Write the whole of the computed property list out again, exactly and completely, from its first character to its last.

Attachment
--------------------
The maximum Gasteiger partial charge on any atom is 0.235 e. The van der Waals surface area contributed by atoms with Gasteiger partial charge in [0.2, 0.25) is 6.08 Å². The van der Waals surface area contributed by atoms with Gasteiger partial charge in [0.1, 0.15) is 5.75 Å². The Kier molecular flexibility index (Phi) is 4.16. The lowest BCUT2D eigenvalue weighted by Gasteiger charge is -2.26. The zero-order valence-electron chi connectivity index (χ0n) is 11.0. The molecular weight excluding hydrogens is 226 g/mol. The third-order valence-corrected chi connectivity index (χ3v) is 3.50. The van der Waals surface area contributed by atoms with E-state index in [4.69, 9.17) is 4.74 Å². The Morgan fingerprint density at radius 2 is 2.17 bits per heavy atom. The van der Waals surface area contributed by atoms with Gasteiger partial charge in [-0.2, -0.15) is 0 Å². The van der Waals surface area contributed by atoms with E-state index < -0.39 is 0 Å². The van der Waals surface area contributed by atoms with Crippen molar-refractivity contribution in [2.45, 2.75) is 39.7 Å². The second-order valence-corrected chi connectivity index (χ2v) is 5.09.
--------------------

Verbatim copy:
The maximum Gasteiger partial charge on any atom is 0.235 e. The van der Waals surface area contributed by atoms with Gasteiger partial charge in [0.2, 0.25) is 6.08 Å². The van der Waals surface area contributed by atoms with Gasteiger partial charge in [0.1, 0.15) is 5.75 Å². The Kier molecular flexibility index (Phi) is 4.16. The lowest BCUT2D eigenvalue weighted by Gasteiger charge is -2.26. The zero-order valence-electron chi connectivity index (χ0n) is 11.0. The molecular weight excluding hydrogens is 226 g/mol. The third-order valence-corrected chi connectivity index (χ3v) is 3.50. The van der Waals surface area contributed by atoms with E-state index in [4.69, 9.17) is 4.74 Å². The Morgan fingerprint density at radius 2 is 2.17 bits per heavy atom. The van der Waals surface area contributed by atoms with Gasteiger partial charge in [-0.2, -0.15) is 0 Å². The van der Waals surface area contributed by atoms with E-state index < -0.39 is 0 Å². The van der Waals surface area contributed by atoms with Crippen molar-refractivity contribution in [2.45, 2.75) is 39.7 Å². The second-order valence-corrected chi connectivity index (χ2v) is 5.09.